R.I.P. Candido! Sadly we say goodbye to Cuban legendary percussionist Candido Camero who passed away aged 99.
Considered by many a (the) father of Latin Jazz, his music and flamboyant style has thrilled audiences worldwide since the 40s.
His bongoes are the ultimate, no one can compare!
He lived his life in a celebration of music, now we can celebrate his life by listening and dancing to his music.
Here are a few that I will be getting down to...
"Mambo Inn" from The Billy Taylor Trio With Candido - 1956
Take More Candi from "Brujerias" De Candido / Candidos "Latin McGuffas Dust" - 1971
Serenade To A Savage from Beautiful - 1970
Thousand Finger Man - 1970
Candidos Funk from Drum Fever - 1973
Samba Funk from Candi's Funk - 1979
From his Wiki page:
Camero was born in San Antonio de los Banios, near Havana, to Caridad Guerra and Candido Camero. He learned to play on condensed milk cans. He later moved to Havana proper. Camero*s father taught him how to play the tres, a type of guitar. He also learned to play bass, bongo, and conga, the last of which would later become his primary instrument.
Early in his career, Camero played as conguero for the Tropicana Club. He moved to New York City in 1946 or 1947, after first arriving in the city on a tour. He first performed in New York in the musical revue, Tidbits, at the Plymouth Theatre on Broadway in 1946 backing up the Cuban dance team of Carmen and Rolando. In 1948, he made his first U.S. recording with Machito and His Afro-Cubans on the tune "El Rey del Mambo" as well as working with Dizzy Gillespie. During 1953-54, he was in the Billy Taylor Trio and in 1954 he performed and recorded with Stan Kenton.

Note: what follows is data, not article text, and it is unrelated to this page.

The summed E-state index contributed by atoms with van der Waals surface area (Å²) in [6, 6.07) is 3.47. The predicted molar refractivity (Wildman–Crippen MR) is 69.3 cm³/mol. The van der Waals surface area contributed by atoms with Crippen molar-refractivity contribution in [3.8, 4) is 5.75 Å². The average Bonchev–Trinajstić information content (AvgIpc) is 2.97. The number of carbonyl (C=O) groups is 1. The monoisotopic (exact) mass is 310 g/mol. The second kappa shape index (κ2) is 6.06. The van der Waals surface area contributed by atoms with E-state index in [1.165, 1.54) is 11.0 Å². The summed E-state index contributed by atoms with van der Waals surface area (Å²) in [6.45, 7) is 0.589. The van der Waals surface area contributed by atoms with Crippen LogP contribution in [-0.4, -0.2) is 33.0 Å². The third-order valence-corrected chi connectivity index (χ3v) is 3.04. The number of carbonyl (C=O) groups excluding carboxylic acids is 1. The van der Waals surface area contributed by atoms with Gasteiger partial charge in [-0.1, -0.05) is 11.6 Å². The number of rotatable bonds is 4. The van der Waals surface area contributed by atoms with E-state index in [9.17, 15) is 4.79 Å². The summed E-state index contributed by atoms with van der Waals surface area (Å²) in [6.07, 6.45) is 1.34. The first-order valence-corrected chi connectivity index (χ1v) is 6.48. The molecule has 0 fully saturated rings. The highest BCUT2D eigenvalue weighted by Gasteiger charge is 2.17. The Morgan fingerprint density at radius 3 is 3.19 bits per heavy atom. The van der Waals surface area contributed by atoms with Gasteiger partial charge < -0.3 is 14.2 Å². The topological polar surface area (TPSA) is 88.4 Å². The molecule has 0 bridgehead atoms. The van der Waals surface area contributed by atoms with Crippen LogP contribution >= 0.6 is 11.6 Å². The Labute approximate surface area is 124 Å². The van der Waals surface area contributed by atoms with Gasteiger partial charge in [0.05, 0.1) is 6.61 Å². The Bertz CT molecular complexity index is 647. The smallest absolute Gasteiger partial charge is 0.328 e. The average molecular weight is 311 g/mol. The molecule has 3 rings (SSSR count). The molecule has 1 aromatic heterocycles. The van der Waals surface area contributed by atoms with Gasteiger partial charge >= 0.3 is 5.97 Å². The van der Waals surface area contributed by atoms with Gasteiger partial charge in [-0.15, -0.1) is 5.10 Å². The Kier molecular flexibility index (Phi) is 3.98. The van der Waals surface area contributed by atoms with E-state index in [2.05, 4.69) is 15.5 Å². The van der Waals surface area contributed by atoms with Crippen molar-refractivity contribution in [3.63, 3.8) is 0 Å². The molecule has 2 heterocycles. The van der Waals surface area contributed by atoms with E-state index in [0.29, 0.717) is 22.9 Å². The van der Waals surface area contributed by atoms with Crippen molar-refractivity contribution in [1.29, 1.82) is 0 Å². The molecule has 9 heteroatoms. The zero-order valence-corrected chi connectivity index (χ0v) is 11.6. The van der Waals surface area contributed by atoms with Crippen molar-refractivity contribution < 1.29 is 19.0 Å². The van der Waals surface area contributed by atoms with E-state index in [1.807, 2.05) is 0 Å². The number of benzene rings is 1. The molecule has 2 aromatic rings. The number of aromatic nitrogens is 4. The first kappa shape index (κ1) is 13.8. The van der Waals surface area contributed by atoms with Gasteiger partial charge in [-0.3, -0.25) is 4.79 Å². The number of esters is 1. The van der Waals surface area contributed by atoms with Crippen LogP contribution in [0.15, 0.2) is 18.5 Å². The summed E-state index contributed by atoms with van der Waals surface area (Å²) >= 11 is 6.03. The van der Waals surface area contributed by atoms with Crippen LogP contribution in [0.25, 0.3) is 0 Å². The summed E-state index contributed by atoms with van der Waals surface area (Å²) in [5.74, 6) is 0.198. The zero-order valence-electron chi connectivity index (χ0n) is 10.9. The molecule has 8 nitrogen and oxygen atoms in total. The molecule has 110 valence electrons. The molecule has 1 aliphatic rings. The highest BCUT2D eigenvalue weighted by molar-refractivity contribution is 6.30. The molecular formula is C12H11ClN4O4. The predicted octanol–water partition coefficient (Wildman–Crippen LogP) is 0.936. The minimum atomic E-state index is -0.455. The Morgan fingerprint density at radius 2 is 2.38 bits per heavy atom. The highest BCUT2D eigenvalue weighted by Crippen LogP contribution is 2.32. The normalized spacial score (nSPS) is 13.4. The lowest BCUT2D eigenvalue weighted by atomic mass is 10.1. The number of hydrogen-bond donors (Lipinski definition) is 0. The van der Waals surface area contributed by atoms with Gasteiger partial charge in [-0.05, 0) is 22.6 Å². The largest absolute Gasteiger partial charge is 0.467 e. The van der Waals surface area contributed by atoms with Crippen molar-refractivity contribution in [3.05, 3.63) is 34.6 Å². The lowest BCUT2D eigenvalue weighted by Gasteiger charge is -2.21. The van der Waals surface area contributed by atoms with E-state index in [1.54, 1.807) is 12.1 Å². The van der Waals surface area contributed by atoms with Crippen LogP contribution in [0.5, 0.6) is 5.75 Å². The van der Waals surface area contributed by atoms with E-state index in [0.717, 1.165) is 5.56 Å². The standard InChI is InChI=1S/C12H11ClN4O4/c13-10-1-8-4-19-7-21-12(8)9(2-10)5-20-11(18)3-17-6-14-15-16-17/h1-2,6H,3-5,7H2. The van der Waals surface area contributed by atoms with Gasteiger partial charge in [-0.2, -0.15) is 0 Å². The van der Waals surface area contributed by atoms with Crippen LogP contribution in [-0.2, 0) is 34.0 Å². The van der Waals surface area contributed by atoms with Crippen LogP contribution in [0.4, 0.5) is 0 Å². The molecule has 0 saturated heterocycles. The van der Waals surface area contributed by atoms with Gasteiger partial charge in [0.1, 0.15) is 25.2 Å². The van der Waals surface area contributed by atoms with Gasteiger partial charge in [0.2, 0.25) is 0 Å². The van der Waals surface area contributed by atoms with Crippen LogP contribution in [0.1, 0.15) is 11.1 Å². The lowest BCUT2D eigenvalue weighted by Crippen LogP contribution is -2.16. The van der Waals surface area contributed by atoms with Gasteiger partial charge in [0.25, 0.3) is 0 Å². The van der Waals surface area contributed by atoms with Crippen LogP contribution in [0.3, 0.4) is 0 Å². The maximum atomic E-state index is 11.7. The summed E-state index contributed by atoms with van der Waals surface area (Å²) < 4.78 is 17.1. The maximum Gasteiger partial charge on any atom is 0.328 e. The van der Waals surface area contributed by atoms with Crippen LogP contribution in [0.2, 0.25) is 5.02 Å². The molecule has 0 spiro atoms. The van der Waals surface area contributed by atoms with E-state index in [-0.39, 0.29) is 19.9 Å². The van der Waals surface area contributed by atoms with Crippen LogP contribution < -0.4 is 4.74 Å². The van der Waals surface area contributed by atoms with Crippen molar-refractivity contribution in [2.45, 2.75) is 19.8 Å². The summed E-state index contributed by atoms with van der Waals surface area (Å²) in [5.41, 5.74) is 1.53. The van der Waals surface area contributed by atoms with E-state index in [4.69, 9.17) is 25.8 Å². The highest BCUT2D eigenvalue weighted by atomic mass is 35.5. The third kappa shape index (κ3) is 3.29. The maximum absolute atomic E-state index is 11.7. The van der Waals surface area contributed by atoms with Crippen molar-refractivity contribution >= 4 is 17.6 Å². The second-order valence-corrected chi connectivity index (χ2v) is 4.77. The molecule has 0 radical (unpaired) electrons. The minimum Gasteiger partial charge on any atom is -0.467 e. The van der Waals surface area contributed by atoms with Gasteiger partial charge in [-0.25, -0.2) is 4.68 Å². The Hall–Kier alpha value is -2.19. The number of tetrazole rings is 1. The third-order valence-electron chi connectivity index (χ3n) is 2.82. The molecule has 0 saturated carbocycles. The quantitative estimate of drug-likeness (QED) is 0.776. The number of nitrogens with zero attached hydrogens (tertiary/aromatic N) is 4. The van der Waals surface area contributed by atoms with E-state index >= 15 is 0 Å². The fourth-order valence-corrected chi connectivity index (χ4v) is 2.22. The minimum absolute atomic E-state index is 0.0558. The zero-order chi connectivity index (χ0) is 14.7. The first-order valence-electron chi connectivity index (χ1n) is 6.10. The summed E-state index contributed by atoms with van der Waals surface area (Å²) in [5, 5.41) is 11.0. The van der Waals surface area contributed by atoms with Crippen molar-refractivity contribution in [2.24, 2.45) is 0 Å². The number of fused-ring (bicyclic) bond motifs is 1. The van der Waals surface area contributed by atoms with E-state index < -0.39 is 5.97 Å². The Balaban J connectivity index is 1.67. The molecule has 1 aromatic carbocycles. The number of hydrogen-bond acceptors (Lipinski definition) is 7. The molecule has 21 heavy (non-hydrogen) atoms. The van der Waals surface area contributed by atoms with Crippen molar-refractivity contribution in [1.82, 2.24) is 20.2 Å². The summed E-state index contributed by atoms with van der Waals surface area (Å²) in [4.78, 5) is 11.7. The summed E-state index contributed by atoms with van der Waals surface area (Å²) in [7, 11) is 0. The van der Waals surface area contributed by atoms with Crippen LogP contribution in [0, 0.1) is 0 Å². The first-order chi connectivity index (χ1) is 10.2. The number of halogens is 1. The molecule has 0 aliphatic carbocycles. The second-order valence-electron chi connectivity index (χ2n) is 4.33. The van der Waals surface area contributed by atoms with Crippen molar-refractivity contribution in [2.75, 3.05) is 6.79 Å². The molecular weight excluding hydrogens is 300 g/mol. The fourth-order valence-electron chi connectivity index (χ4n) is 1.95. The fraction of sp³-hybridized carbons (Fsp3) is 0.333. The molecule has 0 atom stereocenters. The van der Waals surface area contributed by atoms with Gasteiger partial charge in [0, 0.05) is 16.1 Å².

As one of the best known congueros in the US, Camero performed on variety shows such as The Jackie Gleason Show and The Ed Sullivan Show.
Cameros album, Inolvidable, was nominated for Grammy Award for Best Tropical Latin Album in 2004. He received the National Endowment for the Arts Jazz Masters Award in 2008. He received a Latin Grammy Lifetime Achievement Award the following year.
A documentary about Camero titled Candido: Hands of Fire was released in 2006.
Camero died on November 7, 2020, at his home in New York. He was 99.